Tuesday, May 20, 2014
Sense of Family
Narain's loyalty to his family plays a big part throughout the series. He's surrounded himself with people who become his family: Sophie, Dom, Cassie in some respects the staff of his restaurant who he treats like family (though he has yet to reveal his secret to them). Perhaps all to replace the family he's lost when he left to fight in the fields of France so many decades before.
Narain was 25 when he left for the First World War. He was the oldest of four children which included Aziz who was 13 in 1916. Aziz could be petulant and headstrong. The brothers shared a resemblance in looks but not one in temperament as Aziz felt a sense of rivalry with an older brother who seemed much more in sync with their beloved father. Zaheer, 10, was the quiet brother. The compassionate child. The brother always ready, even at so young an age, to offer a comforting word. The one often breaking up disagreements between his older brothers. Then there was Ujaali, age 5 when Narain left, the light in everyone's hearts. As headstrong as Aziz yet sharing the compassionate trait that ran so strong in her brother Zaheer.
When news of Narain's death reached the family after he promised Ujaali he'd return, Ujaali was inconsolable for days. Zaheer cried himself to sleep all night but did his best during the day to put on a brave face for his parents who were dealing with their own loss.
Aziz went off on his own to deal with his grief for while he and Narain had had their differences, there was love there as well. Sometimes his grief would lead him to look for trouble as if a street brawl could take his mind from the loss. That sense of directionless grew, leaving his parents to wonder what would become of their second son.
After Narain became a vampire and, thanks to meeting Alphonse Reno, he learned to understand the condition better. Alphonse was able to convince Narain to return to India. If Narain could sit down with his family, explain what had happened, what he'd become, help them understand the condition the way he did, perhaps they would accept him.
Alphonse yearned to be reunited with his son and didn't care what his son had become. Would the joy of Narain's return help his family look past what he now was?
The question was never answered.
Narain traveled back to India and returned to his village but couldn't bring himself to take the final step of meeting his family. The thought of the looks on their faces should the horror over what he told them be too much held him back.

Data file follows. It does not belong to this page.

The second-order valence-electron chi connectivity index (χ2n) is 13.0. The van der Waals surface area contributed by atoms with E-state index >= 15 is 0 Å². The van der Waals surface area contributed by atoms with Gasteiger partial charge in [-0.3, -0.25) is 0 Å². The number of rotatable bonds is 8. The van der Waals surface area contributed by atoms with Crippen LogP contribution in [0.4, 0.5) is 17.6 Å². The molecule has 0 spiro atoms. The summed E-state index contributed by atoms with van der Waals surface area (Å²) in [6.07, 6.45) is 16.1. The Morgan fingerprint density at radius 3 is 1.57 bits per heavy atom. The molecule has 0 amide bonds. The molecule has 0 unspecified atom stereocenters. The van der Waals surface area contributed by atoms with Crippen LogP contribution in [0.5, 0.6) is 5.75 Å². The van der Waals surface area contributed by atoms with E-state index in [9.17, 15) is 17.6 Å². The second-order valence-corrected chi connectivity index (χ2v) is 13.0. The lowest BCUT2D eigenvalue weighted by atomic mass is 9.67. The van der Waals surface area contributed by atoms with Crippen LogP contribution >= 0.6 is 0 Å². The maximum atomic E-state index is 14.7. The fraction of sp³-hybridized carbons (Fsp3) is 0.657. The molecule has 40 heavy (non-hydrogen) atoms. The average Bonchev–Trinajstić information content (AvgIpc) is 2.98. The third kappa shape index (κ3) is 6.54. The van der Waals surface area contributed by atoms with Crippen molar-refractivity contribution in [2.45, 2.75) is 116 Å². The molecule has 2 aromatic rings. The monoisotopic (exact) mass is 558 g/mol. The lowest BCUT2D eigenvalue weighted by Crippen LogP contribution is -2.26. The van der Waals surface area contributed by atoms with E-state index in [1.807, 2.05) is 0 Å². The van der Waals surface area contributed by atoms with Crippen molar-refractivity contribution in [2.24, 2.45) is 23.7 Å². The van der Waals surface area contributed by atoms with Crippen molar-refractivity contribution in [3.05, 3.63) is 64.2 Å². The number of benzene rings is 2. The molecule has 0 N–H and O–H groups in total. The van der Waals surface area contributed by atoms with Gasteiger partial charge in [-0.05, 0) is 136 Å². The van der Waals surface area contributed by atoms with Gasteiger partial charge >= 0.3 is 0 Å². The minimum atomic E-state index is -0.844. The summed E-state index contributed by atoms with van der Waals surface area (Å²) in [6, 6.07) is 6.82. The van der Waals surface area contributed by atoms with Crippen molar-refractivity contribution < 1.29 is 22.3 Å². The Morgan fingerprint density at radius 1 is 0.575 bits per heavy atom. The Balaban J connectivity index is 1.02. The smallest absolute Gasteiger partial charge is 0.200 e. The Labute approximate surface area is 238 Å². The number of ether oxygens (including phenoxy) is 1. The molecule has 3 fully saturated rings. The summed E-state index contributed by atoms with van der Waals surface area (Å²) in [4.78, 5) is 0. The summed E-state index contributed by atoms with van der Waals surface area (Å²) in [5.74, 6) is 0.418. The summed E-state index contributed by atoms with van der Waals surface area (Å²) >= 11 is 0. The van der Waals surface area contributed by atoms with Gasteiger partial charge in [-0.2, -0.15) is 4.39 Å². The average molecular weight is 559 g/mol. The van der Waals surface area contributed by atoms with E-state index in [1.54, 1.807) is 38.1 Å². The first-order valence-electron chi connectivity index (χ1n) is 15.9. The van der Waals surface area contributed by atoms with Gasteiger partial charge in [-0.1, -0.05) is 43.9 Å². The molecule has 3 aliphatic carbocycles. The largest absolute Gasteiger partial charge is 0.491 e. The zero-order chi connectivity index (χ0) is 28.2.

And it was a chance meeting with Aziz in his hotel room that sealed his decision. Aziz, now not very much younger than Narain had been when he left, had heard that his brother's look-a-like had been spotted in town and he came to investigate. But his demeanor when they met was cold, a bit calculating, as he told Narain that the family had grieved for him. He should remain dead to them. It had been too long.
Narian's own cowardice had already made up his mind. This stunning hardness on the part of his brother only confirmed the correctness of his decision.
And so he left (though this meeting would figure in later novels), returning to Europe but not to Aphonse. he didn't have the heart to return having failed in his task. Narain wrote to Alphonse every so often, letters full of positive news and contentment. All lies, for Narain's life upon return to France became a life of wandering and uncertainty as he fought to do that which he had to do to survive, all the while fearful of passing the condition on as it had been done to him. He roamed town by night, sleeping in caves or crypts during the day, uncertain in how to turn things around.
It ws during his wandering at his lowest point in life that Narain met Sophie (a meeting described in the second book), the daughter of millionaire industrialist Harrison Grayson. She and her father allowed him into their lives and after the father had died and and Germany invaded France, Narain and Sophie opened their mansion to war orphans. It was Sophie's suggestion but Narian agreed, the couple somehow making it work while hiding what Narain was from the children. To them, he was simply curious "Uncle" who appeared to interact with them as soon as the light faded. Playing with them, giving them cooking lessons.
After the war, when Sophie and Narain made their way to Chicago they kept the mansion open as a school for children from around the world. In the meantime, Narain collected what family he could in Chicago. His staff, who, in a business with high turnover, often stayed on at the restaurant because of the way he treated them. Dom who became like a brother. Cassie, his new love once Sophie had gone.
To Some he revealed his secret, the secret he couldn't bring himself to reveal to his family in India. To some he he didn't. But those who received Narain's trust and loyalty received the sort of loyalty he would have showed his family from so long ago had he found the courage to return to them. Decades later their loss occasionally hits him.
In To Touch the Sun it's revealed that he's been searching for Ujaali, the one person from his immediate family who might still be alive. He isn't sure if he simply wants to know if she lives or if he would take the next step if she does and go to her.
The biggest regret in his life was when Narain promised his weeping sister upon his departure from India that he would return to her and he never did. It's a promise that haunts him through the decades that follow.